Tuesday, August 08, 2006

A Chance For The Family To Be All They Can Be

The Army shot down a developer’s proposal Tuesday to build a military theme park on a Virginia Army base. Universal City Property Management, the Florida based developer, wanted to erect a theme park at Fort Belvoir, a few miles from the nation’s capital. The proposed theme park would offer such attractions as a chance to "command the latest M-1 tank" and to "feel the rush of a paratrooper free fall." The Army has since rejected the idea of a park that would "put you in an interactive world where you’ll feel firsthand what it’s like to defend American freedom." (as the developer put it) because they feel war is a serious engagement and should not be trivialized. Personally, I was hoping to take a turn on the IED ride where I could watch my partner blown to bits by a roadside bomb and then taste test a some of Iraq's finest and freshest nerve gases and blistering agents. And if we have time I'd really love to try my hand at "Be A Field Surgeon Without Training Or Supplies Challenge", I've heard nothing but rave reviews of about the incredible realism. War is Hell people ... why would anyone want to glorify it?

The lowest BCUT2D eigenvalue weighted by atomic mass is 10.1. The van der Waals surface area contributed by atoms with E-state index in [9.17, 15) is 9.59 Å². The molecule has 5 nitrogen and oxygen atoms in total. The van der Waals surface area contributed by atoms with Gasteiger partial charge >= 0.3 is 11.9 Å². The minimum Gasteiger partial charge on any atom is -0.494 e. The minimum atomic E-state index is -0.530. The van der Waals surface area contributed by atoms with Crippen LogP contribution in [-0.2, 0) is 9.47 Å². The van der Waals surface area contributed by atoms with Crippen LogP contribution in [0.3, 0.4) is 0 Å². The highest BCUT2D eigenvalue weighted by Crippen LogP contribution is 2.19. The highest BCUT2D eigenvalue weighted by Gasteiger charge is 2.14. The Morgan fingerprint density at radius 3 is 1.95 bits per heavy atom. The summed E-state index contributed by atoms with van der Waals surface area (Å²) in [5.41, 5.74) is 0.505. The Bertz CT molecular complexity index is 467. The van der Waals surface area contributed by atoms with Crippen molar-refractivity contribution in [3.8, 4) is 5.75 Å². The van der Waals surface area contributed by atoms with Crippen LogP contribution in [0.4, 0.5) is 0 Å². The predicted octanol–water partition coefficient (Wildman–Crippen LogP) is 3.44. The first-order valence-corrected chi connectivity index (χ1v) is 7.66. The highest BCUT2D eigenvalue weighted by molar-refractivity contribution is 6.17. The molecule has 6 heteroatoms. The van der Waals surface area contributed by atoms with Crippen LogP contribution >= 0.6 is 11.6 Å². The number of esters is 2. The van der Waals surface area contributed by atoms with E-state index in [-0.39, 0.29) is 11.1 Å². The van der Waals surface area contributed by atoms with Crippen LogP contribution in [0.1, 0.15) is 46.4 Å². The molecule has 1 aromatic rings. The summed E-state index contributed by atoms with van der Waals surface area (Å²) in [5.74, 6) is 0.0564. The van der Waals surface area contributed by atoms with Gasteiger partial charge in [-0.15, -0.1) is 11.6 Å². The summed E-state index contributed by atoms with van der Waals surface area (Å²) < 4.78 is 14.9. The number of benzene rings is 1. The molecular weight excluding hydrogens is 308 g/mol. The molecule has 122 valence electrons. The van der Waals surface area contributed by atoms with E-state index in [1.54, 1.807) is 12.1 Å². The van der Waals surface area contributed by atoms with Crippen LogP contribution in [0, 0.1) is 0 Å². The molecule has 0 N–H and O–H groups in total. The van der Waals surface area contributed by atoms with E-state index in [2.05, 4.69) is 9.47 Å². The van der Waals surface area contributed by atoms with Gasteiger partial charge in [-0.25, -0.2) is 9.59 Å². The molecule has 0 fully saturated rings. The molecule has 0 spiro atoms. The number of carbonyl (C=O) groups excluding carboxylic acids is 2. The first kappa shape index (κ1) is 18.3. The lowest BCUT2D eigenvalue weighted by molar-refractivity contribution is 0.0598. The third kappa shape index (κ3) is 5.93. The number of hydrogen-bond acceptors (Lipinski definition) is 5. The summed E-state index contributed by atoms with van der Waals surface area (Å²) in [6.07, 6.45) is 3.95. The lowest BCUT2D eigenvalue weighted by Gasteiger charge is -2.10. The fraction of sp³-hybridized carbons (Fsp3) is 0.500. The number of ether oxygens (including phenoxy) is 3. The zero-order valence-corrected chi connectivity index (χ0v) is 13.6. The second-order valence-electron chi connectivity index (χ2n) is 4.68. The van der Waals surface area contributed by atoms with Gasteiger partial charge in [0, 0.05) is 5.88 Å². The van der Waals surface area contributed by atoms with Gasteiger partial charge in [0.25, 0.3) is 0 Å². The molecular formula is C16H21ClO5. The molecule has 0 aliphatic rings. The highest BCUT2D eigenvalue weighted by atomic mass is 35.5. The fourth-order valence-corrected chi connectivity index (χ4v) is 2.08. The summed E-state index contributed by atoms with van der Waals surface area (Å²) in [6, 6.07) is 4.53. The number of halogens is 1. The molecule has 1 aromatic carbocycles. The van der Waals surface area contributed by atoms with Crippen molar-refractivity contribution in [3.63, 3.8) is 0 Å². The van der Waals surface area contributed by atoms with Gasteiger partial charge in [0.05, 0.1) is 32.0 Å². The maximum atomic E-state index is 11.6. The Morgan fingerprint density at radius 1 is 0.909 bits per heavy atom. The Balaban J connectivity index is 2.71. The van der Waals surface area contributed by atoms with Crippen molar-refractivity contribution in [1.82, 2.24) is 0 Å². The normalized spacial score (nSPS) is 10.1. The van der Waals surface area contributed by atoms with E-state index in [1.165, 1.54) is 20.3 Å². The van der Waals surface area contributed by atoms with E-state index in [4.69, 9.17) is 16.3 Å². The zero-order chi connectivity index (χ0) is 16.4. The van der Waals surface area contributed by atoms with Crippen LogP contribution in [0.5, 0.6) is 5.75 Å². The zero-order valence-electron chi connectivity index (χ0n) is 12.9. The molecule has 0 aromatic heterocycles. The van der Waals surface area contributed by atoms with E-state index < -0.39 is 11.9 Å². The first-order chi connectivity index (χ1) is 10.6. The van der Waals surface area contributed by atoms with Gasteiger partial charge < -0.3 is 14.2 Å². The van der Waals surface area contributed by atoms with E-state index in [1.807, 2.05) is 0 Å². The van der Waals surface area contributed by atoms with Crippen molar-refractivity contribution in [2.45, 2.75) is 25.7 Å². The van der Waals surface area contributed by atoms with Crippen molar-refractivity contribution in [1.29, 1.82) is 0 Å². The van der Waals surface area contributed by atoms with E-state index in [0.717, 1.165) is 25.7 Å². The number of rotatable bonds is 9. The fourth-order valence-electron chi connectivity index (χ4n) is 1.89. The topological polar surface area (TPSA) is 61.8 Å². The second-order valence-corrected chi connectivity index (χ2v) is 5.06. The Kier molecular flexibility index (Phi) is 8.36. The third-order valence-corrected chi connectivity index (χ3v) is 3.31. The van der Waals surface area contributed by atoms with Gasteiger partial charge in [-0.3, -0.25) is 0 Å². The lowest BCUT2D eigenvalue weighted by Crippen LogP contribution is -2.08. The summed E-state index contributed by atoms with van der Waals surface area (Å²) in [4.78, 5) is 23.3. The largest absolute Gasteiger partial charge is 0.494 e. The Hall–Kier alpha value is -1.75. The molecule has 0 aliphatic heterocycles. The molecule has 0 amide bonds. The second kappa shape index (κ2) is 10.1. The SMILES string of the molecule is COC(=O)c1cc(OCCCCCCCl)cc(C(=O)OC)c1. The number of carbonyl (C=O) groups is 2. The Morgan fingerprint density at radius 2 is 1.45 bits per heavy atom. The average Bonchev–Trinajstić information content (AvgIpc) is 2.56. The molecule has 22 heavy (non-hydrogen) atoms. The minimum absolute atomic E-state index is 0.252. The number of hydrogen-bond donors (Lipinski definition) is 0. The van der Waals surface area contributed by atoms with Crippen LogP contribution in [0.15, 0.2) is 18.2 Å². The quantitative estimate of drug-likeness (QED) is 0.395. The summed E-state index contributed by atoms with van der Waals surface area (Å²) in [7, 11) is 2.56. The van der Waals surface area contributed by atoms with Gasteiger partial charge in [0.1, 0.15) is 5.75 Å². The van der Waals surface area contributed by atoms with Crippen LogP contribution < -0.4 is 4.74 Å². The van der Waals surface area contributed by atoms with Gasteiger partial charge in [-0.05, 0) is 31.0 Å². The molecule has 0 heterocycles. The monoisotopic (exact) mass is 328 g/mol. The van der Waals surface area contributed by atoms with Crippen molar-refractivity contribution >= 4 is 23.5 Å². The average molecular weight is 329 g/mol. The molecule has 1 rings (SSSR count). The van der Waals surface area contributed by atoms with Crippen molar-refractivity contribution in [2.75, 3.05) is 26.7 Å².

Monday, August 07, 2006

Strength In Numbers ... Not Smarts

It never ceases to amaze me that when the number of people involved in something increases, the average I.Q. of the group decreases. By nature, human beings are pretty intuitive problem solvers. So one would only think that when many heads were put together, the limits the group could achieve would seem endless. Well once again tonight I have been reassured that when a large group of people convene with a common goal, absolutely nothing gets accomplished. And when these individuals are at their peak performance, it's not uncommon to actually finish the meeting further behind then when it was started. To all those who found themselves in this exact same situation, I offer this nugget from

Sunday, August 06, 2006

Who Works For Who Here?

There has been a great amount of debate over the recent federal minimum wage increase proposal lately. Whether or not people agree on the matter, the fact is that (adjusted for inflation) the minimum wage is the lowest its been in 50 years. The last time the estimated 7.3 million (5.8% of the workforce) minimum wage workers saw an increase in their paycheck was back in 1997, and many politicians feel that a federal adjustment is not just needed, but long overdue. Other legislators believe that an increase in wages will have an adverse effect on the economy ... yeah, I couldn't quite understand that one either. The adverse effect theory is a little hard to swallow considering that lawmakers in Washington had no problem with giving themselves multiple pay raises over the last decade totaling an increase of $31,600.00 since 1996. Originally, the purpose of electing a representative to serve in Washington was to uphold their respective district's needs and concerns ... what happened?